The story lines go well beyond Amy and her self-obsession at the total expense of the company she works for as well as her co-workers. Also featured is a fascinating and expertly accomplished performance by Luke Wilson as Amy’s ex-husband, Levi, who also later ends up in the same Hawaii treatment facility for his alcohol and drug abuse.
An entire episode focuses on Levi’s experience in rehab, and the writing and acting are just breathtaking. The experiences at the facility involve another set of amazing actors, and Wilson has the opportunity to narrate a letter his character writes to Amy about his frustration with rehab. That narration evidences both Luke Wilson’s acting expertise and Mike White’s writing talent that floats gently amongst human self doubt and a very modern touch of cynicism.
Mike White is an amazing writer, but unfortunately, despite some critical acclaim, the TV industry and the tiny audience never provided the series and its writers, producers, directors and actors the accolades it’s entitled to. Dern had received Golden Globe nominations, but there is talent in this series that should have received much wider notice by the industry.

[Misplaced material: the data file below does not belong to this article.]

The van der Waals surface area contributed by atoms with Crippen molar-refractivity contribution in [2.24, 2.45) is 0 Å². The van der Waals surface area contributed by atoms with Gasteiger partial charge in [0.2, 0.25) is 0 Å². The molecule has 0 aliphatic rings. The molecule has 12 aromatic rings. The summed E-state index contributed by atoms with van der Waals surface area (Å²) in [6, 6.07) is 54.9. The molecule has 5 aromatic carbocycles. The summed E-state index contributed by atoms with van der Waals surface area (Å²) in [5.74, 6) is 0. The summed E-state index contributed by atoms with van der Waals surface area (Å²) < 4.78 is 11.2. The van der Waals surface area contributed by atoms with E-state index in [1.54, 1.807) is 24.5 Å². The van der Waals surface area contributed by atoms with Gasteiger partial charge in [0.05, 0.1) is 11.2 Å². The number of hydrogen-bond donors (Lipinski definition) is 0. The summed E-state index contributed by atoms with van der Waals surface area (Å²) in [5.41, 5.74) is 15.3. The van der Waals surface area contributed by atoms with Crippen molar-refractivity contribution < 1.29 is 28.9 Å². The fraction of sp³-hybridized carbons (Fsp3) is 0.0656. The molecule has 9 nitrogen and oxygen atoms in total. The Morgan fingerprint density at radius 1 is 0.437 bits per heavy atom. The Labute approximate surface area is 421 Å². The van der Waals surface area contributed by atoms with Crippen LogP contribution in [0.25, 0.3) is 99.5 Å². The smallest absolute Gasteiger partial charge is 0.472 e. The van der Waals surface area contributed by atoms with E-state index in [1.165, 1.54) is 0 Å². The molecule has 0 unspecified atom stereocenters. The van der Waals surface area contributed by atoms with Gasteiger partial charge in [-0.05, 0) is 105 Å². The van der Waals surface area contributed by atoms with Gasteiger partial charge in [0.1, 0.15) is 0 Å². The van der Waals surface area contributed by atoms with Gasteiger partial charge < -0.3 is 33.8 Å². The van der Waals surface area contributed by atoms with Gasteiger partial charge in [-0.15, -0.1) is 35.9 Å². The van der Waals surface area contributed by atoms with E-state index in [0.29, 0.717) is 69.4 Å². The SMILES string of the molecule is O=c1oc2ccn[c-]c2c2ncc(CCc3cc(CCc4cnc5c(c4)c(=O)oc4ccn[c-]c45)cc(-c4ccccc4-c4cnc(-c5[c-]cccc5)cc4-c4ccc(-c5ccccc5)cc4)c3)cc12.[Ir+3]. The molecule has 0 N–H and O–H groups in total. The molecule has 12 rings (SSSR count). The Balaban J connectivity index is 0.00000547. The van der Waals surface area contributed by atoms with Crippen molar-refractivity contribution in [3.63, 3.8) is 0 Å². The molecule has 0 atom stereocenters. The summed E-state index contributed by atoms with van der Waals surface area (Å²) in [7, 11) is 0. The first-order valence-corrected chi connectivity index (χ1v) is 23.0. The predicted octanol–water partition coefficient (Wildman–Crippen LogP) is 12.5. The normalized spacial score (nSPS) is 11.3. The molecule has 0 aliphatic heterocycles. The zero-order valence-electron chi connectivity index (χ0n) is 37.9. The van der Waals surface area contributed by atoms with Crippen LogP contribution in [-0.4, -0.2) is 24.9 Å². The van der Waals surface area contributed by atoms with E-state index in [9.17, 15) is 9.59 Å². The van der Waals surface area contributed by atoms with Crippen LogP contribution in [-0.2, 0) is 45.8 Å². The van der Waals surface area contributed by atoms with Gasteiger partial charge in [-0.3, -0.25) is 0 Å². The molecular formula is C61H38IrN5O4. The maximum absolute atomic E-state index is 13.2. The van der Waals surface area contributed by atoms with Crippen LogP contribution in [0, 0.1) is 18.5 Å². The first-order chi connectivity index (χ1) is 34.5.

The story line does wrap up by the end of the second season, but an on-going expansion of the consequences of Amy’s obsessed, erratic and often annoying actions taken in her efforts to find meaning and purpose in her circumstances could have continued if HBO hadn’t cancelled the series. It’s tragic, because Enlightened is thoroughly brilliant and hilarious, and I could have gone for another marathon session of watching every episode of another season back-to-back.
Laura Dern’s mother, Diane Ladd, plays Amy’s mother in the show. Ladd exhibits a wonderful ability to play a consistently cold and rather hardened mother of a relentlessly over-enthusiastic, recently enlightened and ‘new age’ daughter who reacts to everyone and every situation with an exuberant phoniness that only she is unable to perceive. Amy’s intentions are always good, but her methods are cloying and obnoxious.
The reactions by the characters around her provide opportunities for hilarious acting, especially by Amy’s brooding, spastic and entirely inappropriate boss played by Timm Sharp and her prior executive assistant played by Sarah Burns, who took over Amy’s job after her breakdown and who never knows quite how to react to Amy’s relentless narcissism and passive aggressive behavior.